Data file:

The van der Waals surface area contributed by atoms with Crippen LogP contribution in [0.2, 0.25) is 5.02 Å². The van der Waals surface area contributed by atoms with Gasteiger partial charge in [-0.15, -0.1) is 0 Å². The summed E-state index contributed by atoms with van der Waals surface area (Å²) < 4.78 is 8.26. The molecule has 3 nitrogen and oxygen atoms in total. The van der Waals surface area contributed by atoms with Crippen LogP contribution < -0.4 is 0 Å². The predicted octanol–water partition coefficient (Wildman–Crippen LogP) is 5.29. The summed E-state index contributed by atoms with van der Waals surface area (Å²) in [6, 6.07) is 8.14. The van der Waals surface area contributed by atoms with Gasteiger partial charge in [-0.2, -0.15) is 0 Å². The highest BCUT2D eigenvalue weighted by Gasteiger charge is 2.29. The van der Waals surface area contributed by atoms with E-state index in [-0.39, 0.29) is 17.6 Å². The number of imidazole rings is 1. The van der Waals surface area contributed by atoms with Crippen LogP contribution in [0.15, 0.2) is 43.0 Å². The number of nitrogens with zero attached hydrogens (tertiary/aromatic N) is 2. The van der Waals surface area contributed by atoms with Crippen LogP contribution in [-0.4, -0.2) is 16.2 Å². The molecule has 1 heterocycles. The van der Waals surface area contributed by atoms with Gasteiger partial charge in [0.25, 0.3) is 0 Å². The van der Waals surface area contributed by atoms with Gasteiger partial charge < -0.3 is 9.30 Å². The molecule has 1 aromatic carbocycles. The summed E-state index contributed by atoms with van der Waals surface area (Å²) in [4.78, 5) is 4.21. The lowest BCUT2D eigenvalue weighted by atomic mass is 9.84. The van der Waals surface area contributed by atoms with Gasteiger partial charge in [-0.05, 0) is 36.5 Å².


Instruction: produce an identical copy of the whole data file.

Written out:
The van der Waals surface area contributed by atoms with Crippen LogP contribution in [0.2, 0.25) is 5.02 Å². The van der Waals surface area contributed by atoms with Gasteiger partial charge in [-0.15, -0.1) is 0 Å². The summed E-state index contributed by atoms with van der Waals surface area (Å²) < 4.78 is 8.26. The molecule has 3 nitrogen and oxygen atoms in total. The van der Waals surface area contributed by atoms with Crippen LogP contribution < -0.4 is 0 Å². The predicted octanol–water partition coefficient (Wildman–Crippen LogP) is 5.29. The summed E-state index contributed by atoms with van der Waals surface area (Å²) in [6, 6.07) is 8.14. The van der Waals surface area contributed by atoms with Gasteiger partial charge in [-0.2, -0.15) is 0 Å². The highest BCUT2D eigenvalue weighted by Gasteiger charge is 2.29. The van der Waals surface area contributed by atoms with E-state index in [-0.39, 0.29) is 17.6 Å². The number of imidazole rings is 1. The van der Waals surface area contributed by atoms with Crippen LogP contribution in [0.15, 0.2) is 43.0 Å². The number of nitrogens with zero attached hydrogens (tertiary/aromatic N) is 2. The van der Waals surface area contributed by atoms with Crippen LogP contribution in [-0.4, -0.2) is 16.2 Å². The molecule has 1 heterocycles. The van der Waals surface area contributed by atoms with Gasteiger partial charge in [0.25, 0.3) is 0 Å². The van der Waals surface area contributed by atoms with Gasteiger partial charge < -0.3 is 9.30 Å². The molecule has 1 aromatic carbocycles. The summed E-state index contributed by atoms with van der Waals surface area (Å²) in [4.78, 5) is 4.21. The lowest BCUT2D eigenvalue weighted by atomic mass is 9.84. The van der Waals surface area contributed by atoms with Gasteiger partial charge in [-0.05, 0) is 36.5 Å².